The passing of former NHL head coach and executive Pat Quinn saddens the hockey world, and especially the Maple Leafs community. Quinn, former Leafs defenseman and coach of seven seasons, was 71-years-old.
“Whether he was playing for a team, coaching a team or building one, Pat Quinn was thoughtful, passionate and committed to success,” said NHL Commissioner Gary Bettman. “Pat’s contributions to hockey, at every level, reflected the skills he possessed and the great respect with which he treated the sport.”
Quinn coached the Los Angeles Kings, Philadelphia Flyers, Vancouver Canucks, Toronto Maple Leafs, and Edmonton Oilers from 1977 to 2010. Although Quinn never won the Stanley Cup, he has two Jack Adams Awards, and an Olympic gold medal from the 2002 Olympics in Salt Lake City. He led the Canadian junior team to gold in 2009, and made two cup final appearances with the 1979-80 Flyers, and 1993-94 Canucks. As coach of the Flyers, Quinn set a record 35 consecutive wins, which will forever stand given the NHL’s elimination of tie games.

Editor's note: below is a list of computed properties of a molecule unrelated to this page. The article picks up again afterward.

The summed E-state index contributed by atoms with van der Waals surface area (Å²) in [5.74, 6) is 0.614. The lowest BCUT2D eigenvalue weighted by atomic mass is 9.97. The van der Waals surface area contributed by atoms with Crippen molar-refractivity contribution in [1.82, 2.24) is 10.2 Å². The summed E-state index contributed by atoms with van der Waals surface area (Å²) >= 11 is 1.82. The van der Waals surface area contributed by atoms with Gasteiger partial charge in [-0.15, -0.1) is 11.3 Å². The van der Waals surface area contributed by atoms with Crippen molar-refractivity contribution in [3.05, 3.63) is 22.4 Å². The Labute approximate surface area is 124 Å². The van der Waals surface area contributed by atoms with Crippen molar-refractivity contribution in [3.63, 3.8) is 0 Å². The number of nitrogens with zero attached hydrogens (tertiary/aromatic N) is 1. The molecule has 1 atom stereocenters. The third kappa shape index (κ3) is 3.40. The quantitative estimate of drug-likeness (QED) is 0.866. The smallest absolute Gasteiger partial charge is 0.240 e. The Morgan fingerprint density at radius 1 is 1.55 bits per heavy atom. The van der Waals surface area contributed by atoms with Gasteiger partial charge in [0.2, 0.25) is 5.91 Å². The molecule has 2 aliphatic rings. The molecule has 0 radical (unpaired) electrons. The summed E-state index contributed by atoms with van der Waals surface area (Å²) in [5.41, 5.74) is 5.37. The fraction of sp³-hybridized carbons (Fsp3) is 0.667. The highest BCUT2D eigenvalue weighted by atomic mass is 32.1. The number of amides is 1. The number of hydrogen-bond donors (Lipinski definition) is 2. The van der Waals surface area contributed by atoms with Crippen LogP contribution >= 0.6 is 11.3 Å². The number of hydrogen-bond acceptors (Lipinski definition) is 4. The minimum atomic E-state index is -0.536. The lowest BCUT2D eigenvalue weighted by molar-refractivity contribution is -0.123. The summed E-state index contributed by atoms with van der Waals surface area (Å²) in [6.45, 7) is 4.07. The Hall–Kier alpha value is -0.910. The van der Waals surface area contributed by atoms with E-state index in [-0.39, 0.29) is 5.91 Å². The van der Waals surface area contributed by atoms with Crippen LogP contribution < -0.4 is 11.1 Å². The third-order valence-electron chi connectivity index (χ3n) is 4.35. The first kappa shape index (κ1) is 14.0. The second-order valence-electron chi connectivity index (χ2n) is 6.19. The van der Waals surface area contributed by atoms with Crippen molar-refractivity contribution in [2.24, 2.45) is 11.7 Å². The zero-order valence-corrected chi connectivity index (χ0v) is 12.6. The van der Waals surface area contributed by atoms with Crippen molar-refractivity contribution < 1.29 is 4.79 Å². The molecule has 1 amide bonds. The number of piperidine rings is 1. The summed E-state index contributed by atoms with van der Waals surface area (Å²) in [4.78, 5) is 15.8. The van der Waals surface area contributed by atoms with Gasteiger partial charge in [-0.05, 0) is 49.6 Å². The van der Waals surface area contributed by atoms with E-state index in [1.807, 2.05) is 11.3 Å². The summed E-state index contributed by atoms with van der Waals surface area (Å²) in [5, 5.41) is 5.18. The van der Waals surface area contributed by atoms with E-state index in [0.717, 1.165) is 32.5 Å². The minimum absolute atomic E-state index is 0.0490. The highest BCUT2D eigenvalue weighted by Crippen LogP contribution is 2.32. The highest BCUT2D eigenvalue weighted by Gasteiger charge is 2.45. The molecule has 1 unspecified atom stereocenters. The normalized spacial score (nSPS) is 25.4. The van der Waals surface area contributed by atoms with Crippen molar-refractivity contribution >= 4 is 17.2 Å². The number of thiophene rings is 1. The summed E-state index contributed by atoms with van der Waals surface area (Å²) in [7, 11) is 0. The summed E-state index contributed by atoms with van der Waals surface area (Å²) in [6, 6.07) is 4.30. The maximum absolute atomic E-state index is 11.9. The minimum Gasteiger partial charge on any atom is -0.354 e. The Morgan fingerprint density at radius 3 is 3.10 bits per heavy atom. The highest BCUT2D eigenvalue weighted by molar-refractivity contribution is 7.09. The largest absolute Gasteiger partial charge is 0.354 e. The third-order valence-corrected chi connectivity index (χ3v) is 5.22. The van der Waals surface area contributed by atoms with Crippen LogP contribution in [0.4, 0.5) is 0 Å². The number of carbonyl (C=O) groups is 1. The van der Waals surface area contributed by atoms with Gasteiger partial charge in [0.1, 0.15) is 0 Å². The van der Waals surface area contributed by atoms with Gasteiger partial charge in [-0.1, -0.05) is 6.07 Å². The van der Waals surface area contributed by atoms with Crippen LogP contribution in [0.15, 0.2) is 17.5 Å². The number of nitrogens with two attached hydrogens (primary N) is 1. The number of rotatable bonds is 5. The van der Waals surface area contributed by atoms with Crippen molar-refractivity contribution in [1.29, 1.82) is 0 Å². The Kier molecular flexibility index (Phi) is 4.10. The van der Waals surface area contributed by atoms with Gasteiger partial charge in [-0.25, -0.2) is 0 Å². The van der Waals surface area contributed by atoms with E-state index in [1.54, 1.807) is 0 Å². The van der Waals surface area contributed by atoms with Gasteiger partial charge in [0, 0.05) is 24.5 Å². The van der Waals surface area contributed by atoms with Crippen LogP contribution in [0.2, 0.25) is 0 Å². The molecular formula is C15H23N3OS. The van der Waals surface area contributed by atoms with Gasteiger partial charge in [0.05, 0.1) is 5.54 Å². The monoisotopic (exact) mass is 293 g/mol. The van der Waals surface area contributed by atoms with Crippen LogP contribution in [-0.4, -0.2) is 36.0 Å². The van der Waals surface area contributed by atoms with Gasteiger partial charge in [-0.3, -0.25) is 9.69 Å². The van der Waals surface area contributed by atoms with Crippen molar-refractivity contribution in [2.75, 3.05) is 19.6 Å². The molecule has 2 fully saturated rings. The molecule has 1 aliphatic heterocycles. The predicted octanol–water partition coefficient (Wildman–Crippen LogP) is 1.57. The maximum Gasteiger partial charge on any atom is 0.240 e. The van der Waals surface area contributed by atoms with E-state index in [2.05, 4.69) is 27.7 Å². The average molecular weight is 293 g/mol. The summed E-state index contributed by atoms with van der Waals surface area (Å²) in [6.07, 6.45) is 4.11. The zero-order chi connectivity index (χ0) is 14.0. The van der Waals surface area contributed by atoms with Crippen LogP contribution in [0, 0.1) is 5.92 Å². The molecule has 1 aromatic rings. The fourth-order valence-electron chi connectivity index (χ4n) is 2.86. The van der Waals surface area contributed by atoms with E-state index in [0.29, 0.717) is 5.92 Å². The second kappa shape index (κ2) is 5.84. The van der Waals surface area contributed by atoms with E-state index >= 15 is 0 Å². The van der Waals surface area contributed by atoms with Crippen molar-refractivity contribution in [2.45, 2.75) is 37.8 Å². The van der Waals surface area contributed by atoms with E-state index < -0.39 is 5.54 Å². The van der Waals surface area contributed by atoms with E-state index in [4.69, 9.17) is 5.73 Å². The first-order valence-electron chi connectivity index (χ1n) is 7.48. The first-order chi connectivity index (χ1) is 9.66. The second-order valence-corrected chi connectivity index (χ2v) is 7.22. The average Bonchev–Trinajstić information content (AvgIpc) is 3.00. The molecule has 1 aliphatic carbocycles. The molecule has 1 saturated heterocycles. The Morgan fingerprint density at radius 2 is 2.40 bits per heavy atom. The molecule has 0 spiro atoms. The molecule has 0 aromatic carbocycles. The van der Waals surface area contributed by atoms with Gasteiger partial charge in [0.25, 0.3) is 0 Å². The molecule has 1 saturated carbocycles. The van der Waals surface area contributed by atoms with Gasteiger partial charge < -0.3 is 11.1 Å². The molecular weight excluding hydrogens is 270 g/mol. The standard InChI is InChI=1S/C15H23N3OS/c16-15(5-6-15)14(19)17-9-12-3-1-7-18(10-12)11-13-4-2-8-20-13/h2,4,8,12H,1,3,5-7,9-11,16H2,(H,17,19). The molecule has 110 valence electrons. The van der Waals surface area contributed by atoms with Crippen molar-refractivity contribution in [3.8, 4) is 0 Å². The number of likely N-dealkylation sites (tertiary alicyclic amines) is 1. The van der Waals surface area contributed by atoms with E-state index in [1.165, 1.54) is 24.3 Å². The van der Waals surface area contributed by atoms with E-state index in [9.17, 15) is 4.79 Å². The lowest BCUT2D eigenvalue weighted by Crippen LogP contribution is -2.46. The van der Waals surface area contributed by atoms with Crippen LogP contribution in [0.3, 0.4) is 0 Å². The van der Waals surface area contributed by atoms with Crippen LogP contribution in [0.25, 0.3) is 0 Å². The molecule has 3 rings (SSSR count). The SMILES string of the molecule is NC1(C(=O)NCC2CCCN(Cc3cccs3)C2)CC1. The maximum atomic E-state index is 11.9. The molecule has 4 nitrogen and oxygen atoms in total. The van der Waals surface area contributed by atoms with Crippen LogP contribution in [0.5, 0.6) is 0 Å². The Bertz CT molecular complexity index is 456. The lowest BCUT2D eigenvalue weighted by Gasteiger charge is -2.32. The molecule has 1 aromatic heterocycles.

Most impressively, however, after 15 NHL seasons behind the pine, Quinn only missed the playoffs three times.
Prior to his coaching career, Quinn played in 606 NHL games, lacing up for the Leafs, Vancouver Canucks, and Atlanta Flames. He had 131 points, and registered 950 penalty minutes throughout his career. His most famous moment, however, came on April 2, 1969, when he laid out former NHL superstar Bobby Orr in a humiliating 10-0 playoff defeat.
But even at the time of his passing, the long-time hockey legend was still active in the hockey community. Quinn was chairman of The Hockey Hall of Fame, and part owner of the Vancouver Giants of the Western Hockey League (WHL).
“Words cannot express the pain we all feel today for the Quinn family,” Giants majority owner Ron Toigo said. “Pat was an inspiration to all of us. He always said that respect was something that should be earned, not given, and the respect that he garnered throughout the hockey world speaks for itself. He will be sorely missed.”
As HHOF chairman, Quinn was involved in deciding who gets to be inducted into the Hall, and one day he will be inducted amongst the greats himself.
“We are deeply saddened by the passing of Pat Quinn,” said Jim Gregory, vice-chairman of the Hockey Hall of Fame. “Pat is one of hockey’s most respected individuals whose lifetime involvement as a player, coach and executive has made an indelible mark on the game.”
The hockey world has suffered a great loss today, but his legacy will always be remembered.
RIP, Pat. You will be missed, but you will never be forgotten.